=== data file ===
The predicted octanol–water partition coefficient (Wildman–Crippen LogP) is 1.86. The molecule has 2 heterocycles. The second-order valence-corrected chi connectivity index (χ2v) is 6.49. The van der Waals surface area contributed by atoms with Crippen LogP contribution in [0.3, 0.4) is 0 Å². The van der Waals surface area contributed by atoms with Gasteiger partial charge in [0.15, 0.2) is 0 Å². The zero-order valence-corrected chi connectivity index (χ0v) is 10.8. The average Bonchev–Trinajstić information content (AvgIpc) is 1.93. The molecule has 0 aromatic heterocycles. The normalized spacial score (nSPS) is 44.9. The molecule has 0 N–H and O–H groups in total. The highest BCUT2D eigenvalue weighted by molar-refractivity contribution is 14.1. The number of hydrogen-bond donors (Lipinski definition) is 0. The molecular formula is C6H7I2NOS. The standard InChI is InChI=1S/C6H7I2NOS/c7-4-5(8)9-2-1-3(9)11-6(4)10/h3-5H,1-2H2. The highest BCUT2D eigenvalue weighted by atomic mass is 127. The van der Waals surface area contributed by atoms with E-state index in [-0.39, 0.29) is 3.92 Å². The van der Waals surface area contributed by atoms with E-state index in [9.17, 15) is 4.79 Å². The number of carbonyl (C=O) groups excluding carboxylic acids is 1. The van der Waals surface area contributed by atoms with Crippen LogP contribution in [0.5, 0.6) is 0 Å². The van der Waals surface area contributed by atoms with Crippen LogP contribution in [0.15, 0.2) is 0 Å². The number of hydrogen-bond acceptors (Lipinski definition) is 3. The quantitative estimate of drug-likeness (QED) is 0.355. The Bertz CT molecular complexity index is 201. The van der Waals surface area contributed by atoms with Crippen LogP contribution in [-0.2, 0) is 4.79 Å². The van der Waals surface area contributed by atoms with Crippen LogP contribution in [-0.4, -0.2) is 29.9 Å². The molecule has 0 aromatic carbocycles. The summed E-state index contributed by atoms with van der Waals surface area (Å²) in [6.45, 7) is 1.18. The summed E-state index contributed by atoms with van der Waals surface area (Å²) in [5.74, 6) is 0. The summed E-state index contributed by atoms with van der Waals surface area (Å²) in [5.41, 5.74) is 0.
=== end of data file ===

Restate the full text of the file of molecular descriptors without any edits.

The predicted octanol–water partition coefficient (Wildman–Crippen LogP) is 1.86. The molecule has 2 heterocycles. The second-order valence-corrected chi connectivity index (χ2v) is 6.49. The van der Waals surface area contributed by atoms with Crippen LogP contribution in [0.3, 0.4) is 0 Å². The van der Waals surface area contributed by atoms with Gasteiger partial charge in [0.15, 0.2) is 0 Å². The zero-order valence-corrected chi connectivity index (χ0v) is 10.8. The average Bonchev–Trinajstić information content (AvgIpc) is 1.93. The molecule has 0 aromatic heterocycles. The normalized spacial score (nSPS) is 44.9. The molecule has 0 N–H and O–H groups in total. The highest BCUT2D eigenvalue weighted by molar-refractivity contribution is 14.1. The number of hydrogen-bond donors (Lipinski definition) is 0. The molecular formula is C6H7I2NOS. The standard InChI is InChI=1S/C6H7I2NOS/c7-4-5(8)9-2-1-3(9)11-6(4)10/h3-5H,1-2H2. The highest BCUT2D eigenvalue weighted by atomic mass is 127. The van der Waals surface area contributed by atoms with E-state index in [-0.39, 0.29) is 3.92 Å². The van der Waals surface area contributed by atoms with E-state index in [9.17, 15) is 4.79 Å². The number of carbonyl (C=O) groups excluding carboxylic acids is 1. The van der Waals surface area contributed by atoms with Crippen LogP contribution in [0.5, 0.6) is 0 Å². The van der Waals surface area contributed by atoms with Crippen LogP contribution in [0.15, 0.2) is 0 Å². The number of hydrogen-bond acceptors (Lipinski definition) is 3. The quantitative estimate of drug-likeness (QED) is 0.355. The Bertz CT molecular complexity index is 201. The van der Waals surface area contributed by atoms with Crippen LogP contribution in [-0.2, 0) is 4.79 Å². The van der Waals surface area contributed by atoms with Crippen LogP contribution in [-0.4, -0.2) is 29.9 Å². The molecule has 0 aromatic carbocycles. The summed E-state index contributed by atoms with van der Waals surface area (Å²) in [6.45, 7) is 1.18. The summed E-state index contributed by atoms with van der Waals surface area (Å²) in [5.74, 6) is 0. The summed E-state index contributed by atoms with van der Waals surface area (Å²) in [5.41, 5.74) is 0.